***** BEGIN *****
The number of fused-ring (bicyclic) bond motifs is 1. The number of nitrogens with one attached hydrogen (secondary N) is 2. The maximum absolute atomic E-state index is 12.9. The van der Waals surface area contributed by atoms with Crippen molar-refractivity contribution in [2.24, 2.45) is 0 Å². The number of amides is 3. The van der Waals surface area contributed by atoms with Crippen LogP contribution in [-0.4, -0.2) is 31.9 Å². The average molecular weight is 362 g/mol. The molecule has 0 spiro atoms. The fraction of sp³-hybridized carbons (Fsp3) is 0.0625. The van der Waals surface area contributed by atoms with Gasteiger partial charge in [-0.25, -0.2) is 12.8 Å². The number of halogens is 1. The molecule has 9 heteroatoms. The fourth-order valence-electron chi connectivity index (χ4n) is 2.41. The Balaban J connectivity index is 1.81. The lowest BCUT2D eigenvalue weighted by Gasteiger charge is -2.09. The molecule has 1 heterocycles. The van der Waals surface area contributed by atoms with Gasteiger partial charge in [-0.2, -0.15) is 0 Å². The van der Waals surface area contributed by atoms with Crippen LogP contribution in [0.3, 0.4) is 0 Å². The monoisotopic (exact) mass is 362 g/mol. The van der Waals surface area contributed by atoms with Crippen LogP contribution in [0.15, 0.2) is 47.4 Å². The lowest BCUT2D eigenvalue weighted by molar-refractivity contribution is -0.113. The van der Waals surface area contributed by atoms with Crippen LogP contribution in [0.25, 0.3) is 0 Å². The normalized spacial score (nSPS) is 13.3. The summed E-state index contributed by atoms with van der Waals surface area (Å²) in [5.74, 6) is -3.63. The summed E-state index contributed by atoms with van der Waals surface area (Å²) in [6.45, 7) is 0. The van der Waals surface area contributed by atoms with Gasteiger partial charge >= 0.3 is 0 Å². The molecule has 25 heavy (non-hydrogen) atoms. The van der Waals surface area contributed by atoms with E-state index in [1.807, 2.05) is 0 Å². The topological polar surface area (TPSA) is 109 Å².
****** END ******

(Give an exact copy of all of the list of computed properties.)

The number of fused-ring (bicyclic) bond motifs is 1. The number of nitrogens with one attached hydrogen (secondary N) is 2. The maximum absolute atomic E-state index is 12.9. The van der Waals surface area contributed by atoms with Crippen molar-refractivity contribution in [2.24, 2.45) is 0 Å². The number of amides is 3. The van der Waals surface area contributed by atoms with Crippen LogP contribution in [-0.4, -0.2) is 31.9 Å². The average molecular weight is 362 g/mol. The molecule has 0 spiro atoms. The fraction of sp³-hybridized carbons (Fsp3) is 0.0625. The van der Waals surface area contributed by atoms with Gasteiger partial charge in [-0.25, -0.2) is 12.8 Å². The number of halogens is 1. The molecule has 9 heteroatoms. The fourth-order valence-electron chi connectivity index (χ4n) is 2.41. The Balaban J connectivity index is 1.81. The lowest BCUT2D eigenvalue weighted by Gasteiger charge is -2.09. The molecule has 1 heterocycles. The van der Waals surface area contributed by atoms with Gasteiger partial charge in [-0.2, -0.15) is 0 Å². The van der Waals surface area contributed by atoms with Crippen LogP contribution in [0.3, 0.4) is 0 Å². The monoisotopic (exact) mass is 362 g/mol. The van der Waals surface area contributed by atoms with Crippen LogP contribution in [0.15, 0.2) is 47.4 Å². The lowest BCUT2D eigenvalue weighted by molar-refractivity contribution is -0.113. The van der Waals surface area contributed by atoms with Crippen LogP contribution in [0.25, 0.3) is 0 Å². The normalized spacial score (nSPS) is 13.3. The summed E-state index contributed by atoms with van der Waals surface area (Å²) in [5.74, 6) is -3.63. The summed E-state index contributed by atoms with van der Waals surface area (Å²) in [6.45, 7) is 0. The van der Waals surface area contributed by atoms with Gasteiger partial charge >= 0.3 is 0 Å². The molecule has 25 heavy (non-hydrogen) atoms. The van der Waals surface area contributed by atoms with E-state index in [1.807, 2.05) is 0 Å². The topological polar surface area (TPSA) is 109 Å².